Neil Hennessy-Vass takes the road to north Wales to discover in Bodysgallen Hall Llandudno a real treat.
Driving up to north Wales unfurls the best of the British countryside, rolling hills, pasture, cows and sheep, husbandry at its best, the drive also revealed why it is all so green. There was rain, a lot of it. But like a moment in a movie as I drove up the impressive long drive of Bodysgallen Hall (passing more sheep grazing in the extensive grounds) the sun emerged and decided to stay for the duration of my time at this magnificent place. A sign of good things ahead, as I was to discover.
Under two miles from the splendid seaside town of Llandudno with its Victorian facades and wide streets (parking was easy and for a limited time is free, something of a novelty for a Londoner) and mainline train station, you can see why the great and the good rocked up here for a week or two of Victorian sea air. The beach is wide and sandy, and the Great Orme stands, sentinel like looking out to sea. Worth a wander around, it gives a sense of scale and beauty to the area.
History of Bodysgallen Hall
Bodysgallen Hall is at least 600 years old in its present form, with older origins, from the dining room you have a clear view of Conwy Castle. The tower of the Bodysgallen Hall, with its elevated position was a watchtower with commanding views of the south-west slopes of the low-lying castle, perfect for foiling surprise attacks. Mentioned in 14th century in Record of Caernarvon as Bodscathlan it has five stories and is said to date from the 13th century. To say this place is steeped in history is an understatement.
Bodysgallen Hall Gardens
The interior of the Hall delivers wonderfully, it has panelled rooms, real fireplaces, mullioned windows, stained glass, large bedrooms, and truly delightful gardens. Gardens suggests to a city dweller like me a large patch of green out the back door, this is a whole different ball game. The mature multilevel offering is exquisite, there is a conventional grass terrace for taking tea and the sun, but when you start wander around the rest it’s a journey of discovery. You’ll find a large kitchen garden (supplying fine rhubarb for the dessert menu amongst other things).
Established in 17th century the gardens are a perfect match for the Hall in beauty and tranquillity. It’s multileveled so take care when wandering around, there are strategically placed benches affording superb views of the surrounding countryside as well as Conwy Castle in the distance. A box-hedged parterre, rose garden and a perfect specimen handkerchief tree, on my visit it was in full bloom with all the large white flowers ready to set sail. If you have the energy there’s over 200 acres to roam around, some of it quite wild.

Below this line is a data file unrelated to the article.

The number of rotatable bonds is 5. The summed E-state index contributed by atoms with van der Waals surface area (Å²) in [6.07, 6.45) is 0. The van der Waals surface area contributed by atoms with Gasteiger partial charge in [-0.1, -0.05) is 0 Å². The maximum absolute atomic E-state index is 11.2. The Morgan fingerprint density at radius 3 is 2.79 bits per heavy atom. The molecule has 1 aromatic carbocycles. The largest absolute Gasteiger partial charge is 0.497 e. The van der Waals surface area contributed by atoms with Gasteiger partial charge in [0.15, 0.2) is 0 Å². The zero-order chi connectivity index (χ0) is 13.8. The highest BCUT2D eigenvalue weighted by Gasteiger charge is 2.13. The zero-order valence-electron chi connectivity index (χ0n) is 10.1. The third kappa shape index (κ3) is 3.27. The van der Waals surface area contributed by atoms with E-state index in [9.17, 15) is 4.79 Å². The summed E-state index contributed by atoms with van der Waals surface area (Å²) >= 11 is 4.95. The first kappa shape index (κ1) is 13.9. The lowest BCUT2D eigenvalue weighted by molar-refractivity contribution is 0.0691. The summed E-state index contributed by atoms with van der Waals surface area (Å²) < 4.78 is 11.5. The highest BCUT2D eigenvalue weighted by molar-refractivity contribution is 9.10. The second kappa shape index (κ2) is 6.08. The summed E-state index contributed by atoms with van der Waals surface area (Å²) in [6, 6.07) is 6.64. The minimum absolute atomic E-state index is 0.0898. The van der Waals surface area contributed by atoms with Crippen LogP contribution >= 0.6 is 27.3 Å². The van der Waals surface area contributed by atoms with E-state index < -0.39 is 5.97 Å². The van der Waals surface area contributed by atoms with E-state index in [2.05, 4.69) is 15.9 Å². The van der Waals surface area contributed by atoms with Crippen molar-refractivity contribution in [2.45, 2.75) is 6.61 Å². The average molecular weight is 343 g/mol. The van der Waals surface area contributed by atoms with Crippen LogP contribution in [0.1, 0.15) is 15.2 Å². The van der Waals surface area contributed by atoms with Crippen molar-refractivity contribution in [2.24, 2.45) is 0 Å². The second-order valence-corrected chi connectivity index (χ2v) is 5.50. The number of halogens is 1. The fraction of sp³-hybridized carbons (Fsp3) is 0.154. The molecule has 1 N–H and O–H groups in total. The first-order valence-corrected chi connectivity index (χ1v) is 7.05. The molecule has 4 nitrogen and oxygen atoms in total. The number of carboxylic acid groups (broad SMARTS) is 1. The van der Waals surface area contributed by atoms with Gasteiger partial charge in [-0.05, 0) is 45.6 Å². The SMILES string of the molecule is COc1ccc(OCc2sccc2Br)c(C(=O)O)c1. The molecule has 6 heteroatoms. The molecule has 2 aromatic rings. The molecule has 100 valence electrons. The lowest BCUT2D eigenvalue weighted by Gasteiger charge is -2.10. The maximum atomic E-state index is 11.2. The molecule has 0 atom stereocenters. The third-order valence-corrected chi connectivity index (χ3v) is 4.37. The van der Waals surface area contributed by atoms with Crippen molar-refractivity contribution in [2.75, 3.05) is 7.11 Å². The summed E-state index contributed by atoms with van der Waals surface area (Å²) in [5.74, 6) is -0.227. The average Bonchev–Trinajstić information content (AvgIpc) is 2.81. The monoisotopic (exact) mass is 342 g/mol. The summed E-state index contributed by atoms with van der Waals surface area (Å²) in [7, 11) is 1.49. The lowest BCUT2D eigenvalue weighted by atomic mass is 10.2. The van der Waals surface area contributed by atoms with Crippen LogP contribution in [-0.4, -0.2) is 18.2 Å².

Food at Bodysgallen Hall
The food is very good here too, full cooked breakfast or continental options available in the morning but it’s the evening when it starts to shine. My ham hock terrine with fennel and ham hock croquette was not only beautifully presented but tasted damn good too. Slow cooked Conwy lamb rump with just a diet friendly slither of dauphinoise potato and a few vegetables all ring mastered by a superior Madeira sauce really hit the sweet spot.
There’s a charming small bar for a pre-prandial potation with friendly staff on hand happy to mix a cocktail or two. The mood here and in the dining room is not quite hushed silence but more a respectful volume maintained by all guests. This is not a loud shout about it kind of place, but one of serenity, subtle and dedicated staff there to help but not try to become your best friend in the space of five minutes.
Exploring North Wales
Then there’s the location, Bodysgallen Hall is very well place to discover the wealth of rich offerings North Wales has to offer.
Llandudno is quaint, perfectly formed seaside town, there are a few other smaller towns along the north coast, plenty of gift outlets and vintage shops with records and the like on offer, castles seem to be around every hill. Lots to do rain or shine.
I decided to travel about an hour south of the Hall to Portmeirion in Gwynedd. It’s a fantastic confection of a place created by Sir Clough Williams-Ellis in the 1920s, looking like a Mediterranean village perched on a hill looking out to sea it was the setting for the 60s TV series The Prisoner starring Patrick McGoohan. There is a fine bronze bust commemorating him as you enter the village as a mark of respect for putting the place firmly on the map.
The buildings are great fun and interesting, you can even play human chess in the town square on the giant board, there’s also a small hotel that hugs the coast with a permanent concrete ship moored, fun for children, and when the tides in it looks just like a real boat, it’s a perfect for a spot of alfresco dining or supping in the sun.
North Wales is worth the journey as it is so verdant and beautiful with surprises around every corner and excellent local produce. I’d had a full day and returned to the Hall ravenous, fortunately Bodysgallen Hall afternoon tea is something they take quite seriously there, so seriously in fact, that there was no need for supper after some perfect crustless sandwiches, scones with jam and clotted cream and a plethora of cakes. I guess I could have checked out the onsite Bodysgallen Hall spa but didn’t feel the need, the Hall and local countryside had all done their job perfectly.
The Royal Welsh Way, Llandudno, North Wales, LL30 1RS
Tel: 01492 584466
To find out more about Bodysgallen Hall here.